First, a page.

Music As One or As A Group

So far we’ve covered various genres, finding your creative source, differences between an agent and a manager, and creating an image for yourself as an artist. The topic I’ve chosen for this article is a tricky one, and it’s one that should be addressed earlier instead of later.

Can You Do This Alone?

There have been so many great musical acts throughout the years, from boy bands to pairs to rock bands. Simon & Garfunkel, 98 Degrees, Hall & Oates, The Temptations, Queen, The Beach Boys, U2, The Supremes, Backstreet Boys, *NSYNC are just a few of the most famous, chart-topping bands.

Though people often talk about how quickly groups like this can fall apart or disband, there are many examples of groups that have stayed together and remained successful throughout their careers.

Even if some of the groups I’ve listed above haven’t stayed together (I’m looking at you, *NYSNC), reunion tours or performances are a great way to relive the glory days without committing to another five to ten years as a band. It doesn’t have to be a life-long commitment, like marriage, but it should be taken just as seriously.

Just like relationship commitments, you shouldn’t rush into anything you’re not ready for. You should know your bandmates well enough to write, create, and perform with them. They should be people you are comfortable with, since beginning bands have to spend a lot of quality time with one another on the road and in recording studios. 

Two’s (or Three’s) a Crowd

Perhaps you’re not someone who works well with others. Or maybe you just don’t want to spend all your free time sharing the spotlight. You can pull a Beyoncé, split from your group of three (Destiny’s Child) and become 1000 times more successful as a solo artist. Or you can start off by yourself from the very beginning.

However working alone does not mean you will work entirely alone. With musicians, there are producers, co-writers, agents, managers (some of these should look familiar), etc. I’m sure you’ve heard the phrase: “It takes a village.” The same can be said of musicians, solo artists or group artists.

Of course, there is a happy medium for those of you who work better alone, but enjoy occasional teamwork with other artists. Artists like Macklemore produce a large percentage of their own work, but every so often they’ll release a song where they’ve teamed up with an artist or two to produce a collaboration of sounds.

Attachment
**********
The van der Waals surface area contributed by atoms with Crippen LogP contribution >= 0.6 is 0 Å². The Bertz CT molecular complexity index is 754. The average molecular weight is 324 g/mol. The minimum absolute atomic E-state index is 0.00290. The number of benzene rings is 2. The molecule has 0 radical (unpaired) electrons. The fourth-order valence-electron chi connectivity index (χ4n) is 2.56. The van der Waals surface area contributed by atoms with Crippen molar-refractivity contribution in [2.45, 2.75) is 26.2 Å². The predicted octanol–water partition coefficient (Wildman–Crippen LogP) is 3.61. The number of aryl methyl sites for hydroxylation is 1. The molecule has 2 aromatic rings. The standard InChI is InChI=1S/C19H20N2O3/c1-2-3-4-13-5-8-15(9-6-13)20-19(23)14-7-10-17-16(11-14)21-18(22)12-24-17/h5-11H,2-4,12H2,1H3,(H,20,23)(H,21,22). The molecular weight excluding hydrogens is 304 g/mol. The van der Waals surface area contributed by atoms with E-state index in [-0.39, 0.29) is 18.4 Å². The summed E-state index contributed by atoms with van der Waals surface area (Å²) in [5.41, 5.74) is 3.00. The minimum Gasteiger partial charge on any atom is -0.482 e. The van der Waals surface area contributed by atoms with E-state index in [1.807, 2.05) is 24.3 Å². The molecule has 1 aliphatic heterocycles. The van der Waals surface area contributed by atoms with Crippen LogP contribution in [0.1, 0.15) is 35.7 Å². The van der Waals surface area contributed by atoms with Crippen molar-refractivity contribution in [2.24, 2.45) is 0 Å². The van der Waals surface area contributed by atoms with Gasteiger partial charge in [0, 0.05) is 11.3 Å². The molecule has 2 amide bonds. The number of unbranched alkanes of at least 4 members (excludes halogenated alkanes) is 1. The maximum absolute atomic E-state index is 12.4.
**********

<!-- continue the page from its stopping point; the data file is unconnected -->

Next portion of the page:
Collaboration is key to being an artist. Without it, we would not to be encouraged, challenged, or inspired by someone besides our own inner artists. When considering our own work, we artists tend to overthink, overanalyze, and pick apart. We’ll try too hard to come up with new ideas and eventually end up forcing a project for the sake of getting it done. That is why we need other people to encourage us and inspire us, and when we should just take a step back from the task.

Sometimes, you gain the best creative inspiration from someone who is not an artist. Most of the time, you’ll find your inspiration exists in the world around you. Collaboration doesn’t have to be just with other artists or other people. Collaboration means being willing to work with whatever and whoever. Sometimes that means paying attention to our surroundings and finding the art there.

Art is not something that can be forced, or on a time table because that’s just now how art works. A common misconception about art is that a painter will spend hours staring at his canvas until inspiration strikes or a musician will strum the same three chords until the sound inspires him to create a unique combination of his own. In some cases, sure. But that’s not how it works for everyone.

I prefer to go about my daily routine: hang out with my friends, call my mom, clean my room, eat dinner, go for a walk, etc. Inspiration will find me no matter where I am, and it can come from almost any source. A phone call, the local laundromat, the sound of running water, a story my friend told me, 

All of that to say: as an artist, you cannot isolate yourself. When you’re an artist, you’ll notice the extraordinary in the most ordinary circumstances. That is where inspiration will be. You’ll see beauty where others see filth. That is where your inspiration will be. You’ll hear a new tune where people just hear the wind rustling the leaves on a tree. That is where your inspiration will be. If you locked yourself up in your room to stare at your wall until a new idea appeared, you would not grow up and develop as an artist. But most importantly, you would not create. Sure, most of an artist’s creativity comes from their own mind and they are inspired by their own thoughts. But if you’re not feeding or stimulating that source by getting fresh air, meeting with your loved ones, or exposing yourself to other art, then eventually those ideas will stop coming and your resources will have dried up and run out.

That is why we should depend on collaboration as artists. Without, we cannot create, we cannot grow, and we cannot develop as artists and as people.

So surround yourself with people you love, who care about you, and who love you, too. Walk to the local coffee shop, buy a newspaper, smile at someone new, and go to the local art exhibit. Allow yourself to just be, and that’s when the ideas will come and the creativity will flow.

Now that I’ve thoroughly ranted about being an artist and what that means to me, I’ll wrap this up. I’m sure you’re thinking: “What should I take away from this rant?”

Figure out if you’re someone who should be a part of a group or not. If you want to be a part of a group, find those people and learn how to trust them and create with them. If you want to go at it alone, know that you will still have to work with other artists. The last thing to take away from this article is: collaboration is key if you’re an artist.